Anyway, thanks much for getting us all moving in a good direction Peter,
One option to minimize the travel time after training cuts, and to speed up in general, is to scatter training cuts around the perimeter of the board, just outside the final boundary. Make a training cut, then cut a half-dozen nearby cuts in that orientation, train another orientation, keep cutting, and just work around the board.
Wow, a gui front end -- I can't test it yet, as the cameo is at the office, but that's frickin-awesome. Thanks!
It seems to only want to open .txt files, but it's easy enough for me to change xyz.spt to xyz.spt.txt.
And thanks to lots of other folks for the optimize stuff, tests of different materials and so on. We finally figured this machine out pretty well. Sheesh, this thread got a lot bigger than I expected. A lot of folks are buying machines and cutting stencils now! We should all be getting commissions from the cameo folks -- and sending them to Peter!
One note on cut quality: while it is, of course, important to get reasonably-square, straight clean cuts, and even more important to get very-accurate positioning over the entire board area, I really don't feel the need to obsess over perfectly-clean cut corners and stuff, because, quite frankly, the paste will smear and ooze anyway, and even short-out pads -- but the good thing is that during reflow the solder sucks up nicely onto the pads and only leaves the occasional short where the paste was heavy.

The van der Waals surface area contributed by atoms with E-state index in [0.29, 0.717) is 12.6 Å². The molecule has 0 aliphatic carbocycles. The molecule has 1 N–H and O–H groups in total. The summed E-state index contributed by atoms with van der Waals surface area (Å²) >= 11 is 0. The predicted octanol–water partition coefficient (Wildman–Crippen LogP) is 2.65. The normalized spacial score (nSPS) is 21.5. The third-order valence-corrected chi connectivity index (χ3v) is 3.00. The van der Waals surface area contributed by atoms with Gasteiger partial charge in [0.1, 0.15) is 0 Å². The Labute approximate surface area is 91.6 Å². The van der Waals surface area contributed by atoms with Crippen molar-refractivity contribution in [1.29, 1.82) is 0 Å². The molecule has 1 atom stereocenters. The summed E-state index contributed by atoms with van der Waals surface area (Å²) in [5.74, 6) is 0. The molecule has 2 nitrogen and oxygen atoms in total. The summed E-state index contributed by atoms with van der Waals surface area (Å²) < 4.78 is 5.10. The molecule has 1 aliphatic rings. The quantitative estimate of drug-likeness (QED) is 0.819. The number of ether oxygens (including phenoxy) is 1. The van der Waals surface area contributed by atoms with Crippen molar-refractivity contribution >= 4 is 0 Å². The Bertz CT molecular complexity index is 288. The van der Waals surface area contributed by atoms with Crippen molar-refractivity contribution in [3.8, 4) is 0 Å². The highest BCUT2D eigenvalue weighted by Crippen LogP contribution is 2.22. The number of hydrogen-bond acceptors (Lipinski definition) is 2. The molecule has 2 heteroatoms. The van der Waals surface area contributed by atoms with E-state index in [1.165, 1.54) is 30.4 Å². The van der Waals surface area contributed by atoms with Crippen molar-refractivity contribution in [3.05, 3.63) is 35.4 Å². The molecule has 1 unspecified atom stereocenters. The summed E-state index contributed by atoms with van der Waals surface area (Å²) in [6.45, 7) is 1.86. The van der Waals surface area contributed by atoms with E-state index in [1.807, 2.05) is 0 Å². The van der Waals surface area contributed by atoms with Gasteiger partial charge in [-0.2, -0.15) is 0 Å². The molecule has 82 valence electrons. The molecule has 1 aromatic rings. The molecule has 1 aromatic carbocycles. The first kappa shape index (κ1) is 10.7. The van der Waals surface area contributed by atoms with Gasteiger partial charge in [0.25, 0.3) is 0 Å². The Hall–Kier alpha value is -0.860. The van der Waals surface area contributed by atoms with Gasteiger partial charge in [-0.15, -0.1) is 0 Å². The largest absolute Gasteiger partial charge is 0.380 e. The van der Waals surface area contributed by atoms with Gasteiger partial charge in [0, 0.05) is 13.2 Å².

Anyway, a big thanks to everyone for all your contributions.
If you go back to page 1 of this thread, and scroll down to the Apr-3 post by jesuscf, the command lines to type are there -- that post of his has all the details. Open a command window, cd to the proper directory, and type in the commands (if you have everything named the same as he did).
Jesus had his files all in one place, but I put g2g in a subfolder, shortened the name, and wrote a little batch file so I could just double-click it and type in the filename of the gerber (plus remind myself to set blade depth etc).
You can still test cut a file with a bit of cardstock or file-folder paper. Might want blade depth of 2. Make a REALLY SMALL test gerber with just a few parts.
Here is another tool I like a lot: http://www.circuitspecialists.com/csi825a.html It is a hot-air rework station ($109) that has a hot-air gun and a few nozzles, and also includes a vacuum pickup wand with a few tips. I have not used the vacuum pickup part, as my little eyedropper pickup works quite well. The hot-air section is great for both removing chips and re-flowing a replacement chip. It comes with some wire doo-hickey to fit under the part when you are trying to remove it, but that didn't really fit so I don't use it.